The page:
Kepware’s software helps open lines of communication and interpretation between technologies that have long histories of different types of protocols. “IT has been traditionally based heavily off of Ethernet and Ethernet/IP—so that’s their world,” said Carreau. “Within the last decade or two, ethernet started making its way to the plant floor. But automation has been around for much longer than that… So, while you may be able to physically connect a cable to a PLC, there is a chance that you won’t see data flowing.”

Philosophical Differences

Enabling communication is only part of the solution, however. “The bigger challenge is the different philosophies of OT and IT,” he said, pointing to the importance of contextualization as a key element.  An example of this is uptime. In the IT world, a loss of communication to systems like email for an hour would not be detrimental to the company. However, in the OT world, loss of communication to a machine for even a few seconds could potentially mean the loss of thousands of dollars, an increase in scrap material, or even a physical safety issue.

Another example would be a Modbus register generating values that an OT engineer can interpret as monitoring the parts count of an operation. An IT engineer, however, wouldn’t have that context and would only see a device churning out numbers. Kepware can help bridge that gap in understanding.

How enterprise connectivity can help manufacturers achieve digital transformation. (Video courtesy of PTC Kepware.)

One of the most important reasons for a company’s IT department to have access to operational technology data is security. Many devices on a factory floor are networked and generate data, and virtual manufacturing is on the rise. The convergence of IT and OT will allow IT engineers to have a more comprehensive view of the manufacturing process. “There’s a lot of IT-related technology that needs to be managed by somebody,” said Carreau. “By having this convergence—and having visibility into all the different types of assets you have—you inherently are able to get more secure.”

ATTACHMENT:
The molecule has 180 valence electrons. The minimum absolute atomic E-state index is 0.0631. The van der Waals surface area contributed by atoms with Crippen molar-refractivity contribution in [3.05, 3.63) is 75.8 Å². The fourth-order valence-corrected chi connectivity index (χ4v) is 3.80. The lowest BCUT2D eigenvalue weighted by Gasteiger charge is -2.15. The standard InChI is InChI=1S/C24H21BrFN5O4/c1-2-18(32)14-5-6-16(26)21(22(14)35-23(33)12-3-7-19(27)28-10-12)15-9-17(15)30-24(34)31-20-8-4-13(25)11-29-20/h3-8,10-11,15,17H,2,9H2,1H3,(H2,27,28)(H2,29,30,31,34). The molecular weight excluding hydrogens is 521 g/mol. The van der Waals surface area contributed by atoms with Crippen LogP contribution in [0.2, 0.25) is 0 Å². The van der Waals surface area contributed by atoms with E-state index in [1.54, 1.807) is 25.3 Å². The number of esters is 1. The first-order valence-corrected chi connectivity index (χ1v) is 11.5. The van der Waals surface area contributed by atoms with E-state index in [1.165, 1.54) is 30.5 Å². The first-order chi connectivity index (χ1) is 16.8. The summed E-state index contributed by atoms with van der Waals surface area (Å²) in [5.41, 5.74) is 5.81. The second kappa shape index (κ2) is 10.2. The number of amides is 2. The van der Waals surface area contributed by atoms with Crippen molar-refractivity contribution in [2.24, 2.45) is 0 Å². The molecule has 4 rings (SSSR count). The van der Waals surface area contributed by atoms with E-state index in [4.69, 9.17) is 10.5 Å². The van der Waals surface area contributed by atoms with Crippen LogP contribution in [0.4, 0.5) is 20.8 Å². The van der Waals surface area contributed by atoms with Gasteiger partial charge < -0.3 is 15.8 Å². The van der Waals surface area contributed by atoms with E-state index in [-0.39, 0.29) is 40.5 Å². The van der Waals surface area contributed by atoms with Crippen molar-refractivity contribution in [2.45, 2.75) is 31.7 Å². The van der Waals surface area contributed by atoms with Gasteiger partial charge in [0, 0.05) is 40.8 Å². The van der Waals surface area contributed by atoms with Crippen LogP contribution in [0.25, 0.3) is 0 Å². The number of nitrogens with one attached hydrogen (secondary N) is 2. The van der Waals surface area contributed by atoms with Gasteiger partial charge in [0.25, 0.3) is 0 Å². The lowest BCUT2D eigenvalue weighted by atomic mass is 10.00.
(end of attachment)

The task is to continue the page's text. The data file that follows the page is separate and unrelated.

While it might be tempting for the IT department to create an in-house solution, these are notoriously unwieldly to implement, update and maintain to keep up with dynamically changing manufacturing processes. Using a product like Kepware resolves those challenges. “It’s very nuanced, and it just becomes a financial burden and a resource burden to have people dedicated to just the communication between assets,” said Carreau. “While it might make sense from a business standpoint to try to vertically integrate all of that, to a certain extent, it just becomes unbearable. Whereas with Kepware it’s literally all we do and that’s all we’ve done for 30 years. It works, you set it and forget it, and then you go on to do what you’re good at.”

Integrating OT and IT data also requires standardization of data across the enterprise. This requires a strategy that goes beyond just pooling all the data a company generates into one place for staff to access.

“Even if you have the smarts to analyze all that data, it still needs to be contextualized, to be standardized in a particular way, otherwise it’s still a mess,” said Carreau. “If you’re truly looking to scale out your operations to get that enterprise view and really get those business insights, you need to level set with everybody and say, hey, this is the language everybody’s using.”

Taking a deliberate and thoughtful approach at the beginning of the process makes it easier to scale up a company’s operations. “We’ve seen that companies who have that mindset at the beginning of their journeys are much more successful than those who lag behind and do it at much later in the process.”

Solving the IT/OT divide is increasingly becoming an important priority for manufacturers, particularly as increasingly complex workarounds become less able to solve their problems. Breaking down the silos between the two models with a solution like Kepware has the potential to accelerate innovation, democratize access to data and technology and enable businesses to make better decisions informed by both IT and OT data. In a data-hungry IIoT world, that could result in a significant competitive advantage to the manufacturer who gets it right.

Learn more at PTC Kepware.